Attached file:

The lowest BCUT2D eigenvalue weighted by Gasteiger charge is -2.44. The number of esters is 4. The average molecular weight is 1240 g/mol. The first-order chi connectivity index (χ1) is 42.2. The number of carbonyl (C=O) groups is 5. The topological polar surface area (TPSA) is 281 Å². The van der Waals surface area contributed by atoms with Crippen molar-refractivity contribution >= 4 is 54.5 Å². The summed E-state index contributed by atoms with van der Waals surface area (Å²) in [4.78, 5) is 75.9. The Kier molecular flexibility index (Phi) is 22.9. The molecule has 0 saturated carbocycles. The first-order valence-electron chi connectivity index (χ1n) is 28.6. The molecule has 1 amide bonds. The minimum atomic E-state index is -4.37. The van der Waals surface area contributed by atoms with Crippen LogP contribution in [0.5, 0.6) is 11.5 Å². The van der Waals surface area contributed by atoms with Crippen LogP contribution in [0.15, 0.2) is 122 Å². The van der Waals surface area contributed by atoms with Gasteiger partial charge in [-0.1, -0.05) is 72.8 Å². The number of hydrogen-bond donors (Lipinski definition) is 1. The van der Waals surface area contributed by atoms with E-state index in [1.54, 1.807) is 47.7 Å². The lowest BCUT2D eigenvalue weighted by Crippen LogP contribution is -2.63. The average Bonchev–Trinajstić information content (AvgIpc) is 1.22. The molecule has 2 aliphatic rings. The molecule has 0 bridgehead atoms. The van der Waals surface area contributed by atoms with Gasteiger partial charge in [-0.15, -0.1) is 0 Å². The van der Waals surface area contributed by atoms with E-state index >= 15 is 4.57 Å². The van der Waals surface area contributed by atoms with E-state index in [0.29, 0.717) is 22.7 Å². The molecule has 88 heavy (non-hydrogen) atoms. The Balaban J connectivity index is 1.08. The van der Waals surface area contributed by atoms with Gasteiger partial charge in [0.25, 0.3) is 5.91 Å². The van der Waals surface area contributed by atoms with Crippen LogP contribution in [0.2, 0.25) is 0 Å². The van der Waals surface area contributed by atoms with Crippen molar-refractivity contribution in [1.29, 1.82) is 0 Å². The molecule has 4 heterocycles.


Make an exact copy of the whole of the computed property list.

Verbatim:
The lowest BCUT2D eigenvalue weighted by Gasteiger charge is -2.44. The number of esters is 4. The average molecular weight is 1240 g/mol. The first-order chi connectivity index (χ1) is 42.2. The number of carbonyl (C=O) groups is 5. The topological polar surface area (TPSA) is 281 Å². The van der Waals surface area contributed by atoms with Crippen molar-refractivity contribution >= 4 is 54.5 Å². The summed E-state index contributed by atoms with van der Waals surface area (Å²) in [4.78, 5) is 75.9. The Kier molecular flexibility index (Phi) is 22.9. The molecule has 0 saturated carbocycles. The first-order valence-electron chi connectivity index (χ1n) is 28.6. The molecule has 1 amide bonds. The minimum atomic E-state index is -4.37. The van der Waals surface area contributed by atoms with Crippen LogP contribution in [0.5, 0.6) is 11.5 Å². The van der Waals surface area contributed by atoms with Crippen LogP contribution in [0.15, 0.2) is 122 Å². The van der Waals surface area contributed by atoms with Gasteiger partial charge in [-0.1, -0.05) is 72.8 Å². The number of hydrogen-bond donors (Lipinski definition) is 1. The van der Waals surface area contributed by atoms with E-state index in [1.54, 1.807) is 47.7 Å². The lowest BCUT2D eigenvalue weighted by Crippen LogP contribution is -2.63. The average Bonchev–Trinajstić information content (AvgIpc) is 1.22. The molecule has 2 aliphatic rings. The molecule has 0 bridgehead atoms. The van der Waals surface area contributed by atoms with Gasteiger partial charge in [-0.15, -0.1) is 0 Å². The van der Waals surface area contributed by atoms with E-state index >= 15 is 4.57 Å². The van der Waals surface area contributed by atoms with E-state index in [0.29, 0.717) is 22.7 Å². The molecule has 88 heavy (non-hydrogen) atoms. The Balaban J connectivity index is 1.08. The van der Waals surface area contributed by atoms with Gasteiger partial charge in [0.25, 0.3) is 5.91 Å². The van der Waals surface area contributed by atoms with Crippen LogP contribution in [0.2, 0.25) is 0 Å². The van der Waals surface area contributed by atoms with Crippen molar-refractivity contribution in [1.29, 1.82) is 0 Å². The molecule has 4 heterocycles.